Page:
You just never know what you'll find featured in the new Upton Tea Quarterly. The Winter issue landed in my mailbox this week, and I was intrigued by the title "Tea and the Pipe Organ." I couldn't help thinking of my tea-lover friend Joy, who is a church organist, when I saw this article.

The piece tells about a man who has been restoring, maintaining, and building pipe organs for more than 50 years and how his business became a success by focusing on quality. It also discusses the quest for "concert hall sound" in a home sound system, all of which I found intriguing, but I kept thinking, "What does this have to do with tea?" The writer—and there's no byline on the article, so it's unclear who that is—soon got to it with this: "Besides the freedom to enjoy music at any time of day, a home sound system accommodates personal preferences that are impractical with most public performances. For the writer, that personal preference includes the combined tea and music experience."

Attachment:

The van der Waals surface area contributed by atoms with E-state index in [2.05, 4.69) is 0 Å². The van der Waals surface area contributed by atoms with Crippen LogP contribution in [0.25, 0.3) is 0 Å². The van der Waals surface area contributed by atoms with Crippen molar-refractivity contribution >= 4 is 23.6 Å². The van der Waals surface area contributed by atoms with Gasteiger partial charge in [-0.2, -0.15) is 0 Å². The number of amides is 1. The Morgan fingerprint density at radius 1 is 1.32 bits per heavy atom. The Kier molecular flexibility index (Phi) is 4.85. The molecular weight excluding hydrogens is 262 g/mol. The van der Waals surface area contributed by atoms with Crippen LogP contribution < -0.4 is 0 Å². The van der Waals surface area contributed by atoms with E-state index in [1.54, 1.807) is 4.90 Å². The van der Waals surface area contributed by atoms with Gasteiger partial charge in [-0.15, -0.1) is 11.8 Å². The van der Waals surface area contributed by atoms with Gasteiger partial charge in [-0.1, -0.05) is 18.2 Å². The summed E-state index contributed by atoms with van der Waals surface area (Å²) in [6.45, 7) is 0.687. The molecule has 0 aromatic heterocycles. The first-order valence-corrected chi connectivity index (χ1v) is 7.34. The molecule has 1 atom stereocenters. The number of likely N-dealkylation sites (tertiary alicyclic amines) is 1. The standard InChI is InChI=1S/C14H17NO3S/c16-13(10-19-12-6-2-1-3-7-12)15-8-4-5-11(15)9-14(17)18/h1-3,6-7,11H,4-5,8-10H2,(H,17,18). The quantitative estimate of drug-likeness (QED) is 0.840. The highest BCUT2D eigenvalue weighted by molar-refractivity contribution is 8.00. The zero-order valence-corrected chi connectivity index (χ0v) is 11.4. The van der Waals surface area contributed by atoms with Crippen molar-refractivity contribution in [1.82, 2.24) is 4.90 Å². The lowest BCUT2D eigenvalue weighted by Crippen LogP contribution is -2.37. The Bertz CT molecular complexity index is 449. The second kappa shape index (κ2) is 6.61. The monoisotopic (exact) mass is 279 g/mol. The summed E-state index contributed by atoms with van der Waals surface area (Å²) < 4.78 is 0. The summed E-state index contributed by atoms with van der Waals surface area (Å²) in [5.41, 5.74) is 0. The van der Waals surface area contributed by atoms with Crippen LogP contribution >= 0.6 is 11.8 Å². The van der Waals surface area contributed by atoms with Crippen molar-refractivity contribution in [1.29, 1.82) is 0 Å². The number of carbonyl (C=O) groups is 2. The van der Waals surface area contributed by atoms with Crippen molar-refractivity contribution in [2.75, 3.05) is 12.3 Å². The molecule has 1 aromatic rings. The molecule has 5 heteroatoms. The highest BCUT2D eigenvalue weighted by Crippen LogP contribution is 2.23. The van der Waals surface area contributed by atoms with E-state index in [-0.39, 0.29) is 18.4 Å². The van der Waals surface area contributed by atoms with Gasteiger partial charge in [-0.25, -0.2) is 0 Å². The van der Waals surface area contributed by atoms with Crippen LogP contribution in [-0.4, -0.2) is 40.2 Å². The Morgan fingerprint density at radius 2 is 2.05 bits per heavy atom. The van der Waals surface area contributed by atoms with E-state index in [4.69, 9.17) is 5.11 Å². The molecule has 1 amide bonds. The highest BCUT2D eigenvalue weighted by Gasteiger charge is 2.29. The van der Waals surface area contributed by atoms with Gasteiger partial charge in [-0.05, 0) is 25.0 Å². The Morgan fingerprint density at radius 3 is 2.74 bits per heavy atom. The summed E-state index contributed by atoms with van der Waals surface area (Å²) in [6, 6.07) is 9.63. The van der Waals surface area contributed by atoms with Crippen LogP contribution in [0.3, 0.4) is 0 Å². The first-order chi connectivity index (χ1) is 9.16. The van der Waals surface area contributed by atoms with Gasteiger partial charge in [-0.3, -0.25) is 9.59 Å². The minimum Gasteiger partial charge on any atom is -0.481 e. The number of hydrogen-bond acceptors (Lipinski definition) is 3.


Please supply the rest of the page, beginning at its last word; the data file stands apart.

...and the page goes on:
The writer goes on to say, "Good music, accompanied by a great cup of tea, has been a passion of mine for roughly half a century. My interest in music spawned in the 1960s, about the same time that I became interested in tea." 

The discussion of good music was a welcome subject and took me back to all those enjoyable Music Appreciation classes in college. I found the article a departure from the usual feature story in the Upton Tea Quarterly, but I quite enjoyed reading about quality organs and quality tea! If you'd like to read the article for yourself, click here.

Tuesday, November 22, 2016

Tea and turkey … sort of